Mary Creagh: I am grateful to the Minister for her response. It is no surprise to me that the awarding bodies were not in favour of the measure, but I think that there is a case to be made for the new power. We have discussed separating the qualification awarding activity, which gives protection to charitable and commercial organisations. But I am reassured and I look forward to debating this further on Report.
Mr. Laws: I beg to ask leave to withdraw the amendment.
Amendment, by leave, withdrawn.
Clause 144 ordered to stand part of the Bill.

Clause 145

Power to withdraw recognition
Amendments made: 482, in clause 145, page 81, line 38, at end insert ‘awarded or authenticated by the body’.
This amendment is intended to ensure that clause 145(2) (which relates to withdrawal of recognition) applies fully to the situation where the body is recognised to award or authenticate credits in respect of components of qualifications.
Amendment 483, in clause 145, page 82, line 17, leave out ‘a person’ and insert ‘—
(i) an individual’.
This amendment and amendment 484 clarify that review arrangements made under clause 145 may provide for decisions on a review to be made either by an individual who is not a member of Ofqual or its staff or by a body none of whose members is such a person.
Amendment 484, in clause 145, page 82, line 18, at end insert ‘, or
(ii) a body none of whose members is a member of Ofqual or Ofqual’s staff.’.—(Sarah McCarthy-Fry.)
See Member’s explanatory statement for amendment 483.
Clause 145, as amended, ordered to stand part of the Bill.

Clause 146

Qualifications regulatory framework
Amendments made: 485, in clause 146, page 82, line 24, leave out ‘regulated qualifications’ and insert ‘qualifications in respect of which they are recognised’.
This technical drafting amendment is one of the changes described in the Member’s explanatory statement for amendment 431. The amendment clarifies that the qualifications to which Ofqual’s guidance refers are those that a recognised body awards or authenticates.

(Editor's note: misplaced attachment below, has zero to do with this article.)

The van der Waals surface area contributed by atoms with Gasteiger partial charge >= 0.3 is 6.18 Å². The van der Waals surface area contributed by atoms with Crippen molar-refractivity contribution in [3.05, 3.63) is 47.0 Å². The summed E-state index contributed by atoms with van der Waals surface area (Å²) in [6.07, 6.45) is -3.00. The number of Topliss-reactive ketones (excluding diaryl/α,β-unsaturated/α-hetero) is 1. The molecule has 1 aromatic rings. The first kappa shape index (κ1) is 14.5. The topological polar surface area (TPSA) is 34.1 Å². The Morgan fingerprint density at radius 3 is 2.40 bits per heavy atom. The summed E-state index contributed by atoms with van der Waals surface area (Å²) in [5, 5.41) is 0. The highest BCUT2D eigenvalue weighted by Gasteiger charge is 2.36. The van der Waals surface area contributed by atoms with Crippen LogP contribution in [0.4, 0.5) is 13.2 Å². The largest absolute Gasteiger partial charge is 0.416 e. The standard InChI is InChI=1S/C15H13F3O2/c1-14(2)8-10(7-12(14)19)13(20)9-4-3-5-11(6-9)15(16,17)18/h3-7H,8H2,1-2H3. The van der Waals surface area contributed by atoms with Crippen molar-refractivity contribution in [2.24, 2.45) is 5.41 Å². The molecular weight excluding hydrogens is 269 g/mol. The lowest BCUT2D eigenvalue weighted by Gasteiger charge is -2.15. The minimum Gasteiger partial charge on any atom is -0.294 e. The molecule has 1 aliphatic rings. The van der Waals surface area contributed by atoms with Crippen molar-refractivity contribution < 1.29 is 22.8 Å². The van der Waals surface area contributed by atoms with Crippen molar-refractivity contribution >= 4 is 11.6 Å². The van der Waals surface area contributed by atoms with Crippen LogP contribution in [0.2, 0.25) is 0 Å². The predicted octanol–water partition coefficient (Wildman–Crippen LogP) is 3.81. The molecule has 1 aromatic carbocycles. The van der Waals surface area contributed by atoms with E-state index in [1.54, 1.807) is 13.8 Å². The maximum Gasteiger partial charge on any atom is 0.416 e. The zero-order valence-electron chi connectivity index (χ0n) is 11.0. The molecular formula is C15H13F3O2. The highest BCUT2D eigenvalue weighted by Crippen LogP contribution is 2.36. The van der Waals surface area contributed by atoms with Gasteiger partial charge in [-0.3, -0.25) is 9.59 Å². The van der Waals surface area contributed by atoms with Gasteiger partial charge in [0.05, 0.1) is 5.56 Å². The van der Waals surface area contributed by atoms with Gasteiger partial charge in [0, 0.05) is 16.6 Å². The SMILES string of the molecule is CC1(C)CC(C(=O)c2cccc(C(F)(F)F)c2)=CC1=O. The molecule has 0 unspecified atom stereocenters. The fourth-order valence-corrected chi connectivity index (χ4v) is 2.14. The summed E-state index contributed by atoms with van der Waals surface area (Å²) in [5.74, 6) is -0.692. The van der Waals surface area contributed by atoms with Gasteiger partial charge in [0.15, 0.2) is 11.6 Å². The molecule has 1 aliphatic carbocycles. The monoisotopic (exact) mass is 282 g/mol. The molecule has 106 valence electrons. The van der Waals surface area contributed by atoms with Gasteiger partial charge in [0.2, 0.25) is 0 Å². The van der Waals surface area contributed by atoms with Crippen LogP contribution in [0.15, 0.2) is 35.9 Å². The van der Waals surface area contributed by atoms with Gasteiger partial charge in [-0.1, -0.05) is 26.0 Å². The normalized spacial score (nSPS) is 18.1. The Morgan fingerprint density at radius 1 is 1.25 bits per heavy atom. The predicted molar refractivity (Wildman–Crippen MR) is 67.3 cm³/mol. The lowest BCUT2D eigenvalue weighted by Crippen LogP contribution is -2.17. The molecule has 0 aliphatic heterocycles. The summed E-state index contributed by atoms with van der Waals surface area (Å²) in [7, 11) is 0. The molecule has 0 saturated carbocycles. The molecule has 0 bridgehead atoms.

Amendment 300, in clause 146, page 82, line 38, leave out ‘from time to time’.—(Sarah McCarthy-Fry.)
See Member’s explanatory statement for amendment 290.
Question proposed, That the clause, as amended, stand part of the Bill.
The Chairman: With this it will be convenient to take the following: Government new clause 24—Duty not to impose or maintain unnecessary burdens.
New clause 22—Achievement and attainment tables——
‘Ofqual shall set and publish the criteria and indicators, including those for the allocation of credit ratings, which shall be used for the allocation of qualifications contained within achievement and attainment tables published by the Secretary of State.’.
Sarah McCarthy-Fry: New clause 24 will impose a duty on Ofqual not to impose or maintain unnecessary regulatory burdens. The clause is similar in effect to section 72 of the Regulatory Enforcement and Sanctions Act 2008, which imposes almost identical duties on a range of regulators such as the Office of Rail Regulation and the Postal Services Commission.
That sits alongside the other provisions in the Bill that require Ofqual to perform its functions efficiently and effectively and to review its committee structures at least every five years. Ofqual will also need to observe the Government’s five key principles of good regulation: that any regulatory activity should be transparent, accountable, proportionate, consistent and targeted only at cases when action is needed.
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Turning to the different subject matter of new clause 22, I am sympathetic to the thinking behind it. It will be entirely appropriate for Ofqual to have a role in looking at how qualifications are scored for the purposes of the Government’s achievement and attainment tables. That will help to develop confidence in the objectivity of the scoring judgments. It will be related to its duties under clauses 139 and 140 in relation to the assignment of guided learning hours to qualifications for the purposes of determining whether qualifications are sufficient to meet the duty to participate in education and training under the Education and Skills Act 2008. However, we should not put the provisions in legislation and there is no need to do so because achievement and attainment tables are not statutory, and it would be inappropriate to make them so. I am sure that the Committee will be aware that we are reviewing them in the light of our proposals to develop a school report card. Our consultation on that proposal finished recently and we are reviewing the responses. In the light of those responses, we will discuss with interim Ofqual what the role of Ofqual and, if appropriate, that of QCDA, should be in the new arrangements that we are making for providing information about school performance. We do not need to put such provisions in the Bill because, as it stands, it will allow Ofqual to undertake the activity if requested to do so by the Secretary of State. On that basis, I hope that the hon. Gentleman will withdraw it.